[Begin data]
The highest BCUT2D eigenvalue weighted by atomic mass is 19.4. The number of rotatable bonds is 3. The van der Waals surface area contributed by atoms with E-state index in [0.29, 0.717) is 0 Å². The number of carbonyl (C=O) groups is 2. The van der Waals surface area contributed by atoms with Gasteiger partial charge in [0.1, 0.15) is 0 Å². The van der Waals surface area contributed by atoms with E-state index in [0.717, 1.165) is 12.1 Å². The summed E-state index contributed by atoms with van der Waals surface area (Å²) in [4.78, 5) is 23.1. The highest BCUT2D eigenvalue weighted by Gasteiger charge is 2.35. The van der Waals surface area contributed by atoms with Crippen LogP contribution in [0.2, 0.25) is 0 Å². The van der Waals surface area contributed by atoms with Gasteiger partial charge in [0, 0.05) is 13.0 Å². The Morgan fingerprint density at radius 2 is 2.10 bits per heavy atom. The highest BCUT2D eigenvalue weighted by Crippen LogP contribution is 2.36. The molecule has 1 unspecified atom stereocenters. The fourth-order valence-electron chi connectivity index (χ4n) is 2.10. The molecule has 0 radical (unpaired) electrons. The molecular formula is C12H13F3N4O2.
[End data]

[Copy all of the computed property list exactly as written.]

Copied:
The highest BCUT2D eigenvalue weighted by atomic mass is 19.4. The number of rotatable bonds is 3. The van der Waals surface area contributed by atoms with E-state index in [0.29, 0.717) is 0 Å². The number of carbonyl (C=O) groups is 2. The van der Waals surface area contributed by atoms with Gasteiger partial charge in [0.1, 0.15) is 0 Å². The van der Waals surface area contributed by atoms with E-state index in [0.717, 1.165) is 12.1 Å². The summed E-state index contributed by atoms with van der Waals surface area (Å²) in [4.78, 5) is 23.1. The highest BCUT2D eigenvalue weighted by Gasteiger charge is 2.35. The van der Waals surface area contributed by atoms with Crippen LogP contribution in [0.2, 0.25) is 0 Å². The van der Waals surface area contributed by atoms with Gasteiger partial charge in [0, 0.05) is 13.0 Å². The Morgan fingerprint density at radius 2 is 2.10 bits per heavy atom. The highest BCUT2D eigenvalue weighted by Crippen LogP contribution is 2.36. The molecule has 1 unspecified atom stereocenters. The fourth-order valence-electron chi connectivity index (χ4n) is 2.10. The molecule has 0 radical (unpaired) electrons. The molecular formula is C12H13F3N4O2.